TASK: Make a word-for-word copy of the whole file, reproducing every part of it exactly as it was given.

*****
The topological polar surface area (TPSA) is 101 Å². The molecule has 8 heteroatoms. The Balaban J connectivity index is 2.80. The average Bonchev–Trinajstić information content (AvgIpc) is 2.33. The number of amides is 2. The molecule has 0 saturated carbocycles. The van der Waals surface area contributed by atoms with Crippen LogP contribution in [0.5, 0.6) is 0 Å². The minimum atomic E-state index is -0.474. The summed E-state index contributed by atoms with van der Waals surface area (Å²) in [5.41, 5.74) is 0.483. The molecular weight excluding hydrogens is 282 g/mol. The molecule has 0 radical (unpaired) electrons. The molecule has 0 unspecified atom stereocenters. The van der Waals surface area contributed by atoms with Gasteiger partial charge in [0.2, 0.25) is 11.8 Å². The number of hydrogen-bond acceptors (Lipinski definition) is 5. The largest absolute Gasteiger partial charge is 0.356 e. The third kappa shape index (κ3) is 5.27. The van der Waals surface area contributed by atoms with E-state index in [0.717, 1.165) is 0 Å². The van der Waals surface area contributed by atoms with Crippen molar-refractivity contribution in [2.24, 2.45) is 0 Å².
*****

The topological polar surface area (TPSA) is 101 Å². The molecule has 8 heteroatoms. The Balaban J connectivity index is 2.80. The average Bonchev–Trinajstić information content (AvgIpc) is 2.33. The number of amides is 2. The molecule has 0 saturated carbocycles. The van der Waals surface area contributed by atoms with Crippen LogP contribution in [0.5, 0.6) is 0 Å². The minimum atomic E-state index is -0.474. The summed E-state index contributed by atoms with van der Waals surface area (Å²) in [5.41, 5.74) is 0.483. The molecular weight excluding hydrogens is 282 g/mol. The molecule has 0 radical (unpaired) electrons. The molecule has 0 unspecified atom stereocenters. The van der Waals surface area contributed by atoms with Gasteiger partial charge in [0.2, 0.25) is 11.8 Å². The number of hydrogen-bond acceptors (Lipinski definition) is 5. The largest absolute Gasteiger partial charge is 0.356 e. The third kappa shape index (κ3) is 5.27. The van der Waals surface area contributed by atoms with E-state index in [0.717, 1.165) is 0 Å². The van der Waals surface area contributed by atoms with Crippen molar-refractivity contribution in [2.24, 2.45) is 0 Å².